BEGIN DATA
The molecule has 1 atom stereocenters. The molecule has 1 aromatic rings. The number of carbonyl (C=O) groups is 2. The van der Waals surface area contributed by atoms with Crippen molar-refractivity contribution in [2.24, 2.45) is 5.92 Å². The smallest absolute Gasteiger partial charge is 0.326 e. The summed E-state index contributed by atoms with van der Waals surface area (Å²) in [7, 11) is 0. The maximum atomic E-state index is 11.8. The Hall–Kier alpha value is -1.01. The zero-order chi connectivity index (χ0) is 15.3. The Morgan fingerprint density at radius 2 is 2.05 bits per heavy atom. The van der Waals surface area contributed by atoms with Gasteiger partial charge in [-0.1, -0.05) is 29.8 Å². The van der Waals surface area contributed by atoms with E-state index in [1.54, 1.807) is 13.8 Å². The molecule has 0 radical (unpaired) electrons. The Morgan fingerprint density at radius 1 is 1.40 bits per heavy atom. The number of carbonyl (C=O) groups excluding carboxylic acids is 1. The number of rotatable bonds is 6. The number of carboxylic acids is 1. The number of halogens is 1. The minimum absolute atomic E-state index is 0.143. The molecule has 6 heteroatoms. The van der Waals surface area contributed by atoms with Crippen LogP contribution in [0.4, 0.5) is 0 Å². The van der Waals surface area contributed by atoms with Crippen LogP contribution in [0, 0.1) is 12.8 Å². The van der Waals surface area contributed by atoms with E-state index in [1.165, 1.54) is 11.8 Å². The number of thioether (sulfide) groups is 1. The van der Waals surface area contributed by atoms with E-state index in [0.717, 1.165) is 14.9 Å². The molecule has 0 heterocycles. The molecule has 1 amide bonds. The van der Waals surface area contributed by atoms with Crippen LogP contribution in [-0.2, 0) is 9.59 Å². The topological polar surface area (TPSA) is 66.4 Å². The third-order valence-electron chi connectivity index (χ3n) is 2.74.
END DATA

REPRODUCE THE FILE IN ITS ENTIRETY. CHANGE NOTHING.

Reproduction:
The molecule has 1 atom stereocenters. The molecule has 1 aromatic rings. The number of carbonyl (C=O) groups is 2. The van der Waals surface area contributed by atoms with Crippen molar-refractivity contribution in [2.24, 2.45) is 5.92 Å². The smallest absolute Gasteiger partial charge is 0.326 e. The summed E-state index contributed by atoms with van der Waals surface area (Å²) in [7, 11) is 0. The maximum atomic E-state index is 11.8. The Hall–Kier alpha value is -1.01. The zero-order chi connectivity index (χ0) is 15.3. The Morgan fingerprint density at radius 2 is 2.05 bits per heavy atom. The van der Waals surface area contributed by atoms with Gasteiger partial charge in [-0.1, -0.05) is 29.8 Å². The van der Waals surface area contributed by atoms with E-state index in [1.54, 1.807) is 13.8 Å². The molecule has 0 radical (unpaired) electrons. The Morgan fingerprint density at radius 1 is 1.40 bits per heavy atom. The number of carbonyl (C=O) groups excluding carboxylic acids is 1. The number of rotatable bonds is 6. The number of carboxylic acids is 1. The number of halogens is 1. The minimum absolute atomic E-state index is 0.143. The molecule has 6 heteroatoms. The van der Waals surface area contributed by atoms with Crippen LogP contribution in [0.4, 0.5) is 0 Å². The van der Waals surface area contributed by atoms with Crippen LogP contribution in [0, 0.1) is 12.8 Å². The van der Waals surface area contributed by atoms with E-state index in [1.165, 1.54) is 11.8 Å². The number of thioether (sulfide) groups is 1. The van der Waals surface area contributed by atoms with E-state index in [0.717, 1.165) is 14.9 Å². The molecule has 0 heterocycles. The molecule has 1 amide bonds. The van der Waals surface area contributed by atoms with Crippen LogP contribution in [-0.2, 0) is 9.59 Å². The topological polar surface area (TPSA) is 66.4 Å². The third-order valence-electron chi connectivity index (χ3n) is 2.74.